PA­PER VIEWS

Origami trib­ute to Canada un­folds at the CNE,

Toronto Star - - FRONT PAGE - TARA DESCHAMPS STEVE RUS­SELL/TORONTO STAR

Usu­ally trekking across Canada from coast to coast would take months on foot, but two Toronto artists have found a way to show off ev­ery prov­ince and ter­ri­tory in a jour­ney that only takes min­utes.

Us­ing more than 20,000 pieces of pa­per, Yuri and Ka­trin Shu­makov have crafted ev­ery­thing from the CN Tower to Par­lia­ment Hill and the Mar­itimes’ sea­side into an origami dis­play span­ning about 30 me­tres.

Their nod to Canada’s sesqui­cen­ten­nial is draw­ing crowds to a back nook of the En­er­care Cen­tre at the Cana­dian Na­tional Ex­hi­bi­tion, where the Shu­makovs re­vealed to the Star how their mas­sive dis­play un­folded.

In the be­gin­ning

The Shu­makovs’ piece all be­gan with a phone call more than a year ago. Hav­ing pre­vi­ously given the cou­ple space to dis­play a Toronto-themed model in 2013, CNE or­ga­niz­ers knew their work, and this time, they wanted some­thing that would cap­ture Canada. (The Shu­makovs won’t say how much they were paid for the com­mis­sion.)

The cou­ple sketched out ideas and even­tu­ally set­tled on a “coast to coast” con­cept. They started re­search­ing and build­ing famed tourist at­trac­tions in Novem­ber 2016, but only fin­ished the model the day be­fore they were due to set up at the CNE.

“We wanted to and planned to do more, but we only had so much time.” KA­TRIN SHU­MAKOV TORONTO ARTIST

“We wanted to and planned to do more, but we only had so much time,” Ka­trin said.

Among the pieces the cou­ple would have liked to in­clude but had to nix be­cause of their dead­line were Sci­ence World British Co­lum­bia and the Mon­treal Botan­i­cal Gar­den. The hot spots The Shu­makovs repli­cated ev­ery­thing from Van­cou­ver’s Canada Place to Al­berta’s farms, Santa’s vil­lage at the North Pole and the Canadarm used on space shut­tle flights, but they say the hard­est at­trac­tion to recre­ate was Par­lia­ment Hill with its clock face, Peace Tower flag and sig­na­ture red-and-white-flow­ered gar­den.

Its height, and the cou­ple’s ded­i­ca­tion to not us­ing glue on any of their pieces, meant they “had to be clever about the size and rec­tan­gles” of the build­ing.

“To keep all the shapes to­gether, we made lit­tle pa­per locks,” said Ka­trin, who adores their Par­lia­ment Hill model, but ad­mits her favourite is the CNE’s Princes’ Gates, which she topped with a God­dess of Winged Vic­tory statue hold­ing a pe­tite Maple Leaf, like the orig­i­nal.

Mean­while, her hus­band favours their CN Tower replica that’s em­bla­zoned with coloured lights. I spy Nes­tled among the land­marks, teepees, a hand­ful of boats and a few trains, a keen eye can spot dozens of minia­ture peo­ple loung­ing un­der beach um­brel­las, paint­ing by the wa­ter, hang­ing shirts on a clothes­line, har­vest­ing crops and re­lax­ing in Muskoka chairs. If you look closely, you can even see fig­ure skaters mod­elled af­ter Cana­dian ice stars Pa­trick Chan and Scott Moir. Float­ing above them are 30 hot air bal­loons that Ka­trin said are a hit with chil­dren.

Be­cause the dis­play is so del­i­cate, stan­chions keeps vis­i­tors a few feet back, but not from pep­per­ing the cou­ple and vol­un­teers with ques­tions. “Ev­ery­one wants to know about pa­per cuts,” Ka­trin says, laugh­ing. “We never get pa­per cuts. Pa­per loves us.” Meet the masters The Shu­makovs first dis­cov­ered origami about 28 years ago, when they met. At the time they were work­ing in the­atre with Yuri as a mu­si­cian and Ka­trin in the art depart­ment. On tour in France, they met a Ja­panese the­atre di­rec­tor.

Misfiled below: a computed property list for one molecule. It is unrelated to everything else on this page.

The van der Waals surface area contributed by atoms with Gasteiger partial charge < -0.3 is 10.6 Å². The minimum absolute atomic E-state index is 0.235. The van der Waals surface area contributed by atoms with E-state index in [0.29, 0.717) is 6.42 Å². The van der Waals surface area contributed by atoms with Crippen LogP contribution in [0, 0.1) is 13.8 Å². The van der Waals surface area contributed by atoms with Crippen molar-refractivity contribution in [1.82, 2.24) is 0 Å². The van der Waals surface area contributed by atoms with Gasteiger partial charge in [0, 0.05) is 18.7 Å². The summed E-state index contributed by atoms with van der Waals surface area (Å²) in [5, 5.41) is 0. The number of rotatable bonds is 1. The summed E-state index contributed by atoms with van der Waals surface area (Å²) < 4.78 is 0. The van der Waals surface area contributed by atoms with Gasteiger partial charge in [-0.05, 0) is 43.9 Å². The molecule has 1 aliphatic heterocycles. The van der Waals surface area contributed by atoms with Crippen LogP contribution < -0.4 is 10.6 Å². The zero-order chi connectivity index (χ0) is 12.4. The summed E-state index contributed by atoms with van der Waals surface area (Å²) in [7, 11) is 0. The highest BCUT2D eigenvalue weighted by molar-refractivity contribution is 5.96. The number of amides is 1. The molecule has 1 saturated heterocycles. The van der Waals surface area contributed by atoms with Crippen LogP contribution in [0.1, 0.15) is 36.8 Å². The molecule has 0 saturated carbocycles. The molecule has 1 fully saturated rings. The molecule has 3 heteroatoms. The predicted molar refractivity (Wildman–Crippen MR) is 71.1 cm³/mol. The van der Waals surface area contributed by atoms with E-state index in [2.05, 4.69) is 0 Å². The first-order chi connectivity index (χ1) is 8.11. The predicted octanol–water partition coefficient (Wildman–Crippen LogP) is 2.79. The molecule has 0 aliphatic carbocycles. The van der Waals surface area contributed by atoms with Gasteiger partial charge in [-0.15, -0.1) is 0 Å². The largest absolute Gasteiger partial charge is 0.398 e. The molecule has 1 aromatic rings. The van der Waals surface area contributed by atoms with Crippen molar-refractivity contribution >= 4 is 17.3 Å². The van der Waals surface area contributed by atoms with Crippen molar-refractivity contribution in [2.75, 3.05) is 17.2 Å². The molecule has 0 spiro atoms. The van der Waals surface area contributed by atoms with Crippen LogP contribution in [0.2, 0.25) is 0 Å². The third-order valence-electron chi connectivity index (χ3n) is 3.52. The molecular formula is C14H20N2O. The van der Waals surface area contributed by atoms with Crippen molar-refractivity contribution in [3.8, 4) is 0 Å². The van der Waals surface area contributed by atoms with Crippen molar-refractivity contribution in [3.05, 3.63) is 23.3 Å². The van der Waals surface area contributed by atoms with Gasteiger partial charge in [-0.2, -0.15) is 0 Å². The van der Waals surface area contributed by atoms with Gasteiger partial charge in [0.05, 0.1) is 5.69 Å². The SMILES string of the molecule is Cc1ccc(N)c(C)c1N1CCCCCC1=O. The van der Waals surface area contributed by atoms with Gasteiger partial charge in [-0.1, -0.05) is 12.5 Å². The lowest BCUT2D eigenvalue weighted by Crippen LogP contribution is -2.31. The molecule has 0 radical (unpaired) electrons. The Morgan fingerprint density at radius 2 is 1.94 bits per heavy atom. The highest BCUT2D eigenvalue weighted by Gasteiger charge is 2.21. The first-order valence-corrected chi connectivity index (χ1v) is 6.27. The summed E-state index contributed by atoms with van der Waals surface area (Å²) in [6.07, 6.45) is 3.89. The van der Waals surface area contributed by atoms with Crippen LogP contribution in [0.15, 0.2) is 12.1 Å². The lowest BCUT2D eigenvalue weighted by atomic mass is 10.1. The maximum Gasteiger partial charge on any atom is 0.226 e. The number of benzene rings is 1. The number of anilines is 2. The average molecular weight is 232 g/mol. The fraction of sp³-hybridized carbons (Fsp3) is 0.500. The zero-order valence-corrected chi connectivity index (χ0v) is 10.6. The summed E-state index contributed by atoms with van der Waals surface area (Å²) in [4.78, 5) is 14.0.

“He pre­sented us with a lit­tle crane be­cause it’s a habit to present one to new friends,” Ka­trin re­called. “We opened it and folded it again and it was so in­ter­est­ing that we started to cre­ate origami our­selves.”

Their fas­ci­na­tion with the art quickly grew into full-time ca­reers cre­at­ing large-scale dis­plays of fic­ti­tious lands dot­ted with cas­tles and in­hab­ited by wee wizards, elves and princesses.

They’ve also tack­led cities in­clud­ing Al­bu­querque and Toronto. All of their pieces are folded from their own de­signs — a rar­ity in the origami world, where many repli­cate tra­di­tional pat­terns. On the road The Shu­makovs are al­ways full of nerves when­ever they fin­ish a dis­play at their home stu­dio and have to move it to an ex­hibit. To make the jour­ney to the CNE with­out any mishaps, they dis­as­sem­bled the dis­play piece by piece, pack­ing it into gi­ant boxes that were driven to the En­er­care Cen­tre. Once there, it took a week to re­build the model in time for open­ing day.

Af­ter clos­ing day, Ka­trin said, “We are plan­ning to pack it care­fully and see if we can dis­play it some­where else. If we can show it again, then we will def­i­nitely add new pieces.”

Katrin and Yuri Shumakov de­signed the ex­hibit and folded pa­per for nine months to cre­ate the Mas­sive Canada 150-themed origami dio­rama at the CNE. It’s more than 30 me­tres long.

STEVE RUS­SELL PHO­TOS/TORONTO STAR

Us­ing more than 20,000 pieces of pa­per while avoid­ing us­ing glue, two artists have crafted a coast-to-coast vi­sion, with ev­ery­thing from the CN Tower to the Ot­tawa par­lia­ment build­ings.

The North Pole in origami with Santa Claus, left, and one of two hockey games on three sheets of ice.

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